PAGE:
The Fourth of July is an interesting day. All around America, people celebrate the Declaration of Independence by throwing parades and children celebrate by eating candy. July 4, 2017, was the summer that I was 13. I was just getting used to being in the middle of a child and an adult. Our family was on Long Island for the week, so we decided to celebrate as well. In the morning, we went to a giant parade in South Hampton and watched hundreds of people sing, dance, and throw candy to the children, and ride horses. Hundreds of people expressed their love for our nation – by trying to win best float, which is a little un-patriotic. Back in 1776, they were fighting a war! Our family had several bets on how many bagpiping bands, dancers, horses, and fire trucks there would be in the parade. The child inside me was super excited- and couldn’t wait until the parade started. But soon, the parade began and we forgot about our bets and just watched the parade wonderingly. There was a working cannon with people dressed as colonials firing it with confetti! One of the horses we saw deliberately stopped in the middle of the parade and started to dance and show off! In the middle of the parade, I noticed that Dad was missing. I asked Mom, but she said it was a secret surprise. I was suspicious, so I asked my younger siblings if they knew where he went.
“I do!” Was the response from eight year old Isabel. I asked her where he was, and she said, “It has something to do with sugar…”
A couple of minutes later, Dad came back to our beach chairs with swirly Carvel ice-cream with chocolate sprinkles!
“I knew it!” Izzy chirped, and we glared at her.
There is nothing quite as good as Carvel while watching the Fourth of July Parade on Long Island. The ice cream melts in your mouth, and as soon as it is gone, you dig your spoon in for some more, and more, and more, and then it’s gone. But it’s not entirely gone, because then a shivery feeling makes its way up your spine to your head and –
“Brain freeze!” Everyone laughed. Hundreds of people were in the parade – but at the end was something incredible – and dangerous! I gasped. A makeshift wooden house was being pulled by a tractor, and with a closer look, you could see that it was on fire! Hungry yellow and orange flames licked eagerly at the wood, feeding on the former trees. Thick, gray smoke billowed out of the empty windows, rising up into the sky and dissipating into the atmosphere. The white painted house was slowly burning to ashes, and at the back of the house, was a sign that said THE END in blood red letters, and the parade was over.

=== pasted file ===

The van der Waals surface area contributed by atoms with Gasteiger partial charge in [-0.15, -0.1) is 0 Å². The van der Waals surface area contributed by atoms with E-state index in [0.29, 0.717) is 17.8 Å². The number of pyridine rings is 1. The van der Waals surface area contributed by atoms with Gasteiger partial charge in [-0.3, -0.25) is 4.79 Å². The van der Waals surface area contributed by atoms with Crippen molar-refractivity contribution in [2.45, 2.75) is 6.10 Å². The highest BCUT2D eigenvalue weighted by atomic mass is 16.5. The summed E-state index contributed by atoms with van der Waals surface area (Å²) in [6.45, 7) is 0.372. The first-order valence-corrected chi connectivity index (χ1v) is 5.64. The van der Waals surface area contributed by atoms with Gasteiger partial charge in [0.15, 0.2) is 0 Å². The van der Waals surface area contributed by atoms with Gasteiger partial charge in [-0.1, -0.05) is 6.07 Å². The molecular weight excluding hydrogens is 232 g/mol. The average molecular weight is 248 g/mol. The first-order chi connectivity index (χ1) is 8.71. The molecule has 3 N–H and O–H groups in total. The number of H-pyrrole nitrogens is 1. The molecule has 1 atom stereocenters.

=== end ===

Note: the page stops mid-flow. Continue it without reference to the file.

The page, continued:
On the night of July Fourth, 2017, families across America watched the fireworks. Some of them experienced them firsthand and went to watch the fireworks right where they were happening. Some of them cuddled up in front of their televisions and watched the replays of last year’s fireworks.( Some of the children looked outside of the windows in the TV room and realized that it was not as dark outside as it was on the TV, and looked up at their parents with skeptical expressions and raised eyebrows.) That was us several years ago, but tonight our family was at Flying Point Beach on Long Island, a beach where I had spent many days in my childhood.
My siblings were climbing up the lifeguard chair and jumping onto Sand Mountain, which is what we had dubbed the mound of sand underneath the lifeguard chair when we were little. We came to Long Island to visit our grandparents several times a year, even though we lived in DC.
I decided to jump with them, but Isabel pushed me my first time and I did a bellyflop into Sand Mountain. I came up sputtering and spitting sand out of my mouth. My siblings were laughing, and I frowned at them, but once my mouth was free of sand, I laughed along with them, and then I had an idea. I leapt up, rushed off of the giant pile of sand, and started climbing the lifeguard chair as quickly as I could.
“I’m coming to get you!”